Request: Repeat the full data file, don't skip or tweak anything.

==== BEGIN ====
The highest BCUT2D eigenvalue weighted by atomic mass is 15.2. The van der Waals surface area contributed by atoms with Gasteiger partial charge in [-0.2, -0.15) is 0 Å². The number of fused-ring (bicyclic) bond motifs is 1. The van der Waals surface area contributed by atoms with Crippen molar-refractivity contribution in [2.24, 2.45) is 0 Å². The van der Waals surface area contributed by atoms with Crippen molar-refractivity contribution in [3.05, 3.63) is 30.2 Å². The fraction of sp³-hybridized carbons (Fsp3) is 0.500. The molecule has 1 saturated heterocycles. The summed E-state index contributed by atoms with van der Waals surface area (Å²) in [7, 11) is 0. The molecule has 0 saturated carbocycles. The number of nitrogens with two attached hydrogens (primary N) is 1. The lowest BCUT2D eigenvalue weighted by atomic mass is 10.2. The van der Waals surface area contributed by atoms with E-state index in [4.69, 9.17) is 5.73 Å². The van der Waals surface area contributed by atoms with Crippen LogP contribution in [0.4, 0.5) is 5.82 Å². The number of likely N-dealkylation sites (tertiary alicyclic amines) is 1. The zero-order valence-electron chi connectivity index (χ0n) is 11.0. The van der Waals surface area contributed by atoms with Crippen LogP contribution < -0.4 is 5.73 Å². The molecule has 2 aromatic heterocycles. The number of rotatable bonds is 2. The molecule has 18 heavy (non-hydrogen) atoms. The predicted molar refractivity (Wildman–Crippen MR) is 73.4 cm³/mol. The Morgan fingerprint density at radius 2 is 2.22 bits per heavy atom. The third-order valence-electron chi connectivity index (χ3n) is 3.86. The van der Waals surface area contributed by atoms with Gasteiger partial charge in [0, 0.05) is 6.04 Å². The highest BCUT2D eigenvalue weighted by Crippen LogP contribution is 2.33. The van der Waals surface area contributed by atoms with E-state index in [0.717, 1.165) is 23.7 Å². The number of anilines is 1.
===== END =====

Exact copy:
The highest BCUT2D eigenvalue weighted by atomic mass is 15.2. The van der Waals surface area contributed by atoms with Gasteiger partial charge in [-0.2, -0.15) is 0 Å². The number of fused-ring (bicyclic) bond motifs is 1. The van der Waals surface area contributed by atoms with Crippen molar-refractivity contribution in [2.24, 2.45) is 0 Å². The van der Waals surface area contributed by atoms with Crippen molar-refractivity contribution in [3.05, 3.63) is 30.2 Å². The fraction of sp³-hybridized carbons (Fsp3) is 0.500. The molecule has 1 saturated heterocycles. The summed E-state index contributed by atoms with van der Waals surface area (Å²) in [7, 11) is 0. The molecule has 0 saturated carbocycles. The number of nitrogens with two attached hydrogens (primary N) is 1. The lowest BCUT2D eigenvalue weighted by atomic mass is 10.2. The van der Waals surface area contributed by atoms with E-state index in [4.69, 9.17) is 5.73 Å². The van der Waals surface area contributed by atoms with Crippen LogP contribution in [0.4, 0.5) is 5.82 Å². The number of likely N-dealkylation sites (tertiary alicyclic amines) is 1. The zero-order valence-electron chi connectivity index (χ0n) is 11.0. The van der Waals surface area contributed by atoms with Crippen LogP contribution < -0.4 is 5.73 Å². The molecule has 2 aromatic heterocycles. The number of rotatable bonds is 2. The molecule has 18 heavy (non-hydrogen) atoms. The predicted molar refractivity (Wildman–Crippen MR) is 73.4 cm³/mol. The Morgan fingerprint density at radius 2 is 2.22 bits per heavy atom. The third-order valence-electron chi connectivity index (χ3n) is 3.86. The van der Waals surface area contributed by atoms with Gasteiger partial charge in [0, 0.05) is 6.04 Å². The highest BCUT2D eigenvalue weighted by Crippen LogP contribution is 2.33. The van der Waals surface area contributed by atoms with E-state index in [0.717, 1.165) is 23.7 Å². The number of anilines is 1.